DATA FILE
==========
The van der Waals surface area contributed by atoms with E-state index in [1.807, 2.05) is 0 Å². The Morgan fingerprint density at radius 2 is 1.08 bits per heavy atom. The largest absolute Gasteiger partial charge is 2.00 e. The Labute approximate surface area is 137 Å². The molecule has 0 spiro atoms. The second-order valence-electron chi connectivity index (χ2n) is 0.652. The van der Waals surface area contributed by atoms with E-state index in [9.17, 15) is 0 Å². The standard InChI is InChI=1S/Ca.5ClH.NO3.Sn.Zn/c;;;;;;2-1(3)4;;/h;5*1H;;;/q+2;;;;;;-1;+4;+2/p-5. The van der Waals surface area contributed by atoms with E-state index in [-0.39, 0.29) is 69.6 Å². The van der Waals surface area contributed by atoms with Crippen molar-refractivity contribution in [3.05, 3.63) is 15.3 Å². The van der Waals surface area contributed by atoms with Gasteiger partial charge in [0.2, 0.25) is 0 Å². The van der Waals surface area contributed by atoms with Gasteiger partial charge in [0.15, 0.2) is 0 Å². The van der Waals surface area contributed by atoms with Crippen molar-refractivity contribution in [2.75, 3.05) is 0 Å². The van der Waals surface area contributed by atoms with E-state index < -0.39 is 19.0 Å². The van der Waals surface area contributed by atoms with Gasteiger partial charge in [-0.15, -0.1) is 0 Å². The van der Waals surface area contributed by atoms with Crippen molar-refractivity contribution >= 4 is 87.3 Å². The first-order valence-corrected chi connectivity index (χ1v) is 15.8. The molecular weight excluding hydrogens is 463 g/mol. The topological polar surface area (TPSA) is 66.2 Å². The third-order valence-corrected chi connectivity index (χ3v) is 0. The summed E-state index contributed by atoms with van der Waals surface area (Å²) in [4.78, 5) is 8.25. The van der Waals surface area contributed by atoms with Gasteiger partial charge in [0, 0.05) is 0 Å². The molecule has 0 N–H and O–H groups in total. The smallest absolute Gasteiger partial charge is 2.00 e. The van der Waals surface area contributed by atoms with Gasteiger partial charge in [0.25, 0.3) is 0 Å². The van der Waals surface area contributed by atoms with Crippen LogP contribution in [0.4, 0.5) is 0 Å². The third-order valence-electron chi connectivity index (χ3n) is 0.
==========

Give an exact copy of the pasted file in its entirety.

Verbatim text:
The van der Waals surface area contributed by atoms with E-state index in [1.807, 2.05) is 0 Å². The Morgan fingerprint density at radius 2 is 1.08 bits per heavy atom. The largest absolute Gasteiger partial charge is 2.00 e. The Labute approximate surface area is 137 Å². The molecule has 0 spiro atoms. The second-order valence-electron chi connectivity index (χ2n) is 0.652. The van der Waals surface area contributed by atoms with E-state index in [9.17, 15) is 0 Å². The standard InChI is InChI=1S/Ca.5ClH.NO3.Sn.Zn/c;;;;;;2-1(3)4;;/h;5*1H;;;/q+2;;;;;;-1;+4;+2/p-5. The van der Waals surface area contributed by atoms with E-state index in [-0.39, 0.29) is 69.6 Å². The van der Waals surface area contributed by atoms with Crippen molar-refractivity contribution in [3.05, 3.63) is 15.3 Å². The van der Waals surface area contributed by atoms with Gasteiger partial charge in [0.2, 0.25) is 0 Å². The van der Waals surface area contributed by atoms with Gasteiger partial charge in [0.15, 0.2) is 0 Å². The van der Waals surface area contributed by atoms with Crippen molar-refractivity contribution in [2.75, 3.05) is 0 Å². The van der Waals surface area contributed by atoms with E-state index < -0.39 is 19.0 Å². The van der Waals surface area contributed by atoms with Gasteiger partial charge in [-0.15, -0.1) is 0 Å². The van der Waals surface area contributed by atoms with Crippen molar-refractivity contribution >= 4 is 87.3 Å². The first-order valence-corrected chi connectivity index (χ1v) is 15.8. The molecular weight excluding hydrogens is 463 g/mol. The topological polar surface area (TPSA) is 66.2 Å². The third-order valence-corrected chi connectivity index (χ3v) is 0. The summed E-state index contributed by atoms with van der Waals surface area (Å²) in [4.78, 5) is 8.25. The van der Waals surface area contributed by atoms with Gasteiger partial charge in [0, 0.05) is 0 Å². The molecule has 0 N–H and O–H groups in total. The smallest absolute Gasteiger partial charge is 2.00 e. The van der Waals surface area contributed by atoms with Gasteiger partial charge in [0.25, 0.3) is 0 Å². The van der Waals surface area contributed by atoms with Crippen LogP contribution in [0.4, 0.5) is 0 Å². The third-order valence-electron chi connectivity index (χ3n) is 0.